Also known as e-cigarettes, e-cigs, electronic nicotine delivery systems, vaporizer cigarettes, and vape pens, they are marketed as a way to stop or cut down on smoking.
E-cigarettes have been taken up by millions around the world since they first appeared on the Chinese market in 2004. In 2016, 3.2 percent of adults in the United States were using them.
“Vaping” is now the most popular form of tobacco use among teenagers in the U.S. E-cigarette use rose by 900 percent among high school students from 2011 to 2015.
In 2016, over 2 million middle and high school students had tried e-cigarettes. For those aged 18 to 24 years, 40 percent of vapers had not been smokers before using the device.
A growing body of research suggests that vaping may be hazardous.
While it may help existing smokers to give up, there is concern that young people are starting to vape for its own sake, and not to replace tobacco use.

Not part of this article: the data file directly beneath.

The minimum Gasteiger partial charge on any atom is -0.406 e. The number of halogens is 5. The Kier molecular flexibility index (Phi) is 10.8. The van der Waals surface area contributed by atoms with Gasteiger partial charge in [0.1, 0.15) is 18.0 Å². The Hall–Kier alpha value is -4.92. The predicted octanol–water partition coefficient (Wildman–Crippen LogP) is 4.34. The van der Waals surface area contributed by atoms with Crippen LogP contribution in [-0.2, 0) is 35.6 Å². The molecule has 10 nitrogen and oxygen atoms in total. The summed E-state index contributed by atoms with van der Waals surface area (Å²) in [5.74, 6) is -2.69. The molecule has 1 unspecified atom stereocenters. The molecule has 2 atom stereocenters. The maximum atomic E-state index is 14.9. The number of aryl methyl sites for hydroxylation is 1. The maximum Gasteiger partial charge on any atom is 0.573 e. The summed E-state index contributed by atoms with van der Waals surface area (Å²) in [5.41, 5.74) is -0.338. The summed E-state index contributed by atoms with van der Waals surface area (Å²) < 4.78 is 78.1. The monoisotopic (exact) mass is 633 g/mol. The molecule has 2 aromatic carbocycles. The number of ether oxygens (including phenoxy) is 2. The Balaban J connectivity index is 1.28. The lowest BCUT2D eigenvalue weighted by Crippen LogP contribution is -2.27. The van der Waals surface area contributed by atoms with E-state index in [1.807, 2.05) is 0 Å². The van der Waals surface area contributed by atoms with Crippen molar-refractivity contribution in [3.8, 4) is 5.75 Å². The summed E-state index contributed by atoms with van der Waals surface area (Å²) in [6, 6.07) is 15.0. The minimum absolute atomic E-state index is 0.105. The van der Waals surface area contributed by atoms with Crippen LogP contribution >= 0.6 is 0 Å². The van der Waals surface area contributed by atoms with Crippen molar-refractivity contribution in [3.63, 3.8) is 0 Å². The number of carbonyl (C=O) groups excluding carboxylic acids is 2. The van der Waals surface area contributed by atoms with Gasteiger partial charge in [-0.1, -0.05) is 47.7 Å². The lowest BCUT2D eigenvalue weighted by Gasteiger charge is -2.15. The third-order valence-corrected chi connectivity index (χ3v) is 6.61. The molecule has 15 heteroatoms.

In 2016, the U.S. Food and Drug Administration (FDA) started to enforce rules about the sales, marketing, and production of these products.
- E-cigarettes aim to resemble cigarettes, but without burning tobacco.
- They are sold as aids to reduce or quit smoking, and some people find them helpful for this.
- However, research shows that they may have a negative impact on health.
- Health authorities are trying to tighten up regulations to discourage young people from using e-cigarettes.
What are e-cigarettes?
An e-cigarette is a long tube that usually resembles a cigarette, a cigar, a pipe, or a pen. Most are reusable, with replaceable and refillable cartridges, but some are disposable.
The first patent for a “smokeless, non-tobacco cigarette” was requested by Herbert A. Gilbert in 1963, but the current device did not appear until 2003.
The e-cigarette as we know it was invented by Hon Lik, a Chinese pharmacist, working for Golden Dragon Holdings, now known as Ruyan. The company started exporting into major markets in 2005 to 2006. There are now over 460 different brands on the market.